First Look at New Southeast Library’s Artwork

45-foot-long screen to showcase Vail's history

The Arts Council of Tucson and Southern Arizona has selected local metal artist Troy Neiman to create the public art for the soon-to-be-constructed W. Anne Gibson-Esmond Station Library, and we are very excited to share his preliminary concept drawings!

We are very familiar with Troy’s work because an earlier piece, the beloved “READ” bike racks, stand in front of our Joel D. Valdez Main Library. Troy has also exhibited in the periodic BICAS metal art shows in our art gallery.

In preparation for the Southeast Library design work, Troy consulted members of the Vail Preservation Society, who shared history and photos with him. On his own, Troy went exploring! He visited the Cienega Creek area, Colossal Cave, Saguaro National Monument, the old post office and feed store, the Shrine of Santa Rita, and of course, what remains of the old railway bed. Troy also highly recommends the 2018 documentary “Voices of Vail” (trailer) to anyone who wishes to understand this corner of Arizona.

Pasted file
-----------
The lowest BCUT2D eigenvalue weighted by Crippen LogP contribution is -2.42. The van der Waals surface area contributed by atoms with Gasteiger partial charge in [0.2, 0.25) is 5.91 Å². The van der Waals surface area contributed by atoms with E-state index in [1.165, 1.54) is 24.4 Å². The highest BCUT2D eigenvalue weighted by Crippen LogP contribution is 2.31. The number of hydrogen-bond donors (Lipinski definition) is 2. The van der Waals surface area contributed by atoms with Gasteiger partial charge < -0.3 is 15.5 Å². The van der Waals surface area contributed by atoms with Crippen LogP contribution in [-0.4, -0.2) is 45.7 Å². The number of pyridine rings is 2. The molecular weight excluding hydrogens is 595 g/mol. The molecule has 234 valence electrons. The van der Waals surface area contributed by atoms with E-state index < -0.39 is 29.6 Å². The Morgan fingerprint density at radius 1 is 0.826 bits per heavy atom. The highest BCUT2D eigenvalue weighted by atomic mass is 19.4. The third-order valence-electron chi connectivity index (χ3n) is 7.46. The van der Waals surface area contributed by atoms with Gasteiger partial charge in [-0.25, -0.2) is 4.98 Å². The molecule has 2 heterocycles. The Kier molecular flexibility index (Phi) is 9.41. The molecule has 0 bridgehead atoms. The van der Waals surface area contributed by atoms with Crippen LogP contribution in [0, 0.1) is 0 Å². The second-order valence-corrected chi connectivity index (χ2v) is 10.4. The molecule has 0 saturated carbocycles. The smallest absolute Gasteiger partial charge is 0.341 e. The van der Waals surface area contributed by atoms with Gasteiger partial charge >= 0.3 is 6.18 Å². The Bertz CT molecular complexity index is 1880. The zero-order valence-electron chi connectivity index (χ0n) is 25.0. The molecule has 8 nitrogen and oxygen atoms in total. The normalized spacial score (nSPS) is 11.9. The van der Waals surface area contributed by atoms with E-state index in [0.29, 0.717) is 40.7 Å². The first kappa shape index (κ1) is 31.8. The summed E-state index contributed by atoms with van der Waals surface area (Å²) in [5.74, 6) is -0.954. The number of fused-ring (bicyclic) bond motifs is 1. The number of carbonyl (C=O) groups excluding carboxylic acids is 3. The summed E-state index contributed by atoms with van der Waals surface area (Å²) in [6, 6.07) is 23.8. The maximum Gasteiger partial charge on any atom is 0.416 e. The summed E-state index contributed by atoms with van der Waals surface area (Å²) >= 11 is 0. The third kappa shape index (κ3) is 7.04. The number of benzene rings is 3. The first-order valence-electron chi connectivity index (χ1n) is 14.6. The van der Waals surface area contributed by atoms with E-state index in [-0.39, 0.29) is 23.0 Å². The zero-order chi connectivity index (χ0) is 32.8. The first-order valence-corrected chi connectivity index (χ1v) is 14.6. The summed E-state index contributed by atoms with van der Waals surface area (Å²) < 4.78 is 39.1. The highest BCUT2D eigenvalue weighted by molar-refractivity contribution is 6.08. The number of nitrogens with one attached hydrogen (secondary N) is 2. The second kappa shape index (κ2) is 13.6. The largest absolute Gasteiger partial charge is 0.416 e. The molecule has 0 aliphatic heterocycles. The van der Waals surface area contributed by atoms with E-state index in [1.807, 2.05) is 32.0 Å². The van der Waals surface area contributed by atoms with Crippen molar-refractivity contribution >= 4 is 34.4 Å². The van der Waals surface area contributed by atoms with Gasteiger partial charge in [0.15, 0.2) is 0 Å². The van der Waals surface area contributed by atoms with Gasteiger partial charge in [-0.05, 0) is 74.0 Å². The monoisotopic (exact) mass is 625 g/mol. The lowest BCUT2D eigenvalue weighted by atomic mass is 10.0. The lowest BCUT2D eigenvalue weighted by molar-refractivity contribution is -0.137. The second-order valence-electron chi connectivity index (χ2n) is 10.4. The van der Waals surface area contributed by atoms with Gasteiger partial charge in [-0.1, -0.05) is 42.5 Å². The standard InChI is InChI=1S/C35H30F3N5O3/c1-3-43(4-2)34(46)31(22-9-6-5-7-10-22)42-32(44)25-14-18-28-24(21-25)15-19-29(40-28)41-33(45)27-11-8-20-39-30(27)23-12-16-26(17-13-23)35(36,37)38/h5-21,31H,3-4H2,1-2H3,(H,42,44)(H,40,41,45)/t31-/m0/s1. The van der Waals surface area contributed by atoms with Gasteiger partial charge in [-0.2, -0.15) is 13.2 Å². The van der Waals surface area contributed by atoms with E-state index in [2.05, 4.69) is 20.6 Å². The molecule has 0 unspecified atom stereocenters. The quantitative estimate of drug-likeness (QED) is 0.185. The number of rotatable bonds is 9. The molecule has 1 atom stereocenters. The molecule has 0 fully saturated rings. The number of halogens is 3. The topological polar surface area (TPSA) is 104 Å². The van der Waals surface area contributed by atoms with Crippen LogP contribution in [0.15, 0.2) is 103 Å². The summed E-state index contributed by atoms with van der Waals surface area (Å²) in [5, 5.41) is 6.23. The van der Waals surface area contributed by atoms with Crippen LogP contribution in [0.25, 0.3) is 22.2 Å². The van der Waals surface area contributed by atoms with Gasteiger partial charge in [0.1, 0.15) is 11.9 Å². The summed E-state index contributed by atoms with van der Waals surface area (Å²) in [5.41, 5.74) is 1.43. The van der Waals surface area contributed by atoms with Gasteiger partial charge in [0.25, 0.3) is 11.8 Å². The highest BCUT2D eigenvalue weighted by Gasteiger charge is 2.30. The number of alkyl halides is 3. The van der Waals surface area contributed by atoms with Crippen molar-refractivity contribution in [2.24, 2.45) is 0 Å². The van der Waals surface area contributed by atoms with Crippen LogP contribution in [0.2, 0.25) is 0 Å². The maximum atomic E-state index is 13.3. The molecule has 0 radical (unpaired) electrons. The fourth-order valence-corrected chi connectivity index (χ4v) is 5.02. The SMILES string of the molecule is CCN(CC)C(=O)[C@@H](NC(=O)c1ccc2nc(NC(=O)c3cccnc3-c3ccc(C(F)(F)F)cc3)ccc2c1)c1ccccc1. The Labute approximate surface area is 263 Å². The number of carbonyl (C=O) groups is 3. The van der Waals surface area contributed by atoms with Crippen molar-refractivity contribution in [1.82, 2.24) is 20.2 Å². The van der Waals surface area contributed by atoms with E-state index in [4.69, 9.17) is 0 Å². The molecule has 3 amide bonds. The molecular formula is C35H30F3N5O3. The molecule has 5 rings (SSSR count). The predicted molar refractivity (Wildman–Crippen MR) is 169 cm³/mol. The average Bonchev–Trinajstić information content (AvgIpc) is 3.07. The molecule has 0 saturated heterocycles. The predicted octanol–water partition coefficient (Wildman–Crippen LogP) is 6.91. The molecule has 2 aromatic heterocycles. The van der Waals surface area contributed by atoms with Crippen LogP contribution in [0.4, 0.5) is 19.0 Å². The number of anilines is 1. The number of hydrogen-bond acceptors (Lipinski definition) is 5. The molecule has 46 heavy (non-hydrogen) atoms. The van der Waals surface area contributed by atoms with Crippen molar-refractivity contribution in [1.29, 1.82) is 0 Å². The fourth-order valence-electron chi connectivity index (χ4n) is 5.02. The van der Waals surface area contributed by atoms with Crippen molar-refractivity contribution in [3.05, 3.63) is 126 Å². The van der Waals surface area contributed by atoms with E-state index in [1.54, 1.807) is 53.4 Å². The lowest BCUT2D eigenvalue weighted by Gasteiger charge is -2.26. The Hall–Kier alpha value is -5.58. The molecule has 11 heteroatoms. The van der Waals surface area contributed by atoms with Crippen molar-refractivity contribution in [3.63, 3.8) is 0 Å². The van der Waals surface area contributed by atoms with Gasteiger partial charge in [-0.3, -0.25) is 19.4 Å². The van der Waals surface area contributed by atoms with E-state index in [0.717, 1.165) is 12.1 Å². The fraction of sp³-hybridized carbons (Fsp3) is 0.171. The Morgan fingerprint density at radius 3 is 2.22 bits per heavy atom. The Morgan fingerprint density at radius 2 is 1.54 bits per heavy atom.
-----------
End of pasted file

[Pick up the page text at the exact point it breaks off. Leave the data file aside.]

This research inspired the resulting design, an undulating 45-foot-long screen cut from steel plate to illustrate a timeline of Vail history, area cultures, as well as our desert plants and animals. It will be placed on the right side of the entrance walkway, screening it from the library’s patio.

The Southeast Library will be located in Vail, AZ, on a corner of the acreage slated to become Esmond Station Regional Park, east of Empire High School and just off of Mary Ann Cleveland Way. Library construction has already begun; building design is by BWS Architects, the same designers as our Oro Valley and Martha Cooper libraries. For more information about this library's construction, please see the Southeast Library Facebook page.

The funding for Troy’s artwork was made possible by the Pima County Public Art Program, which sets aside one percent of the cost of capital improvement projects for public art.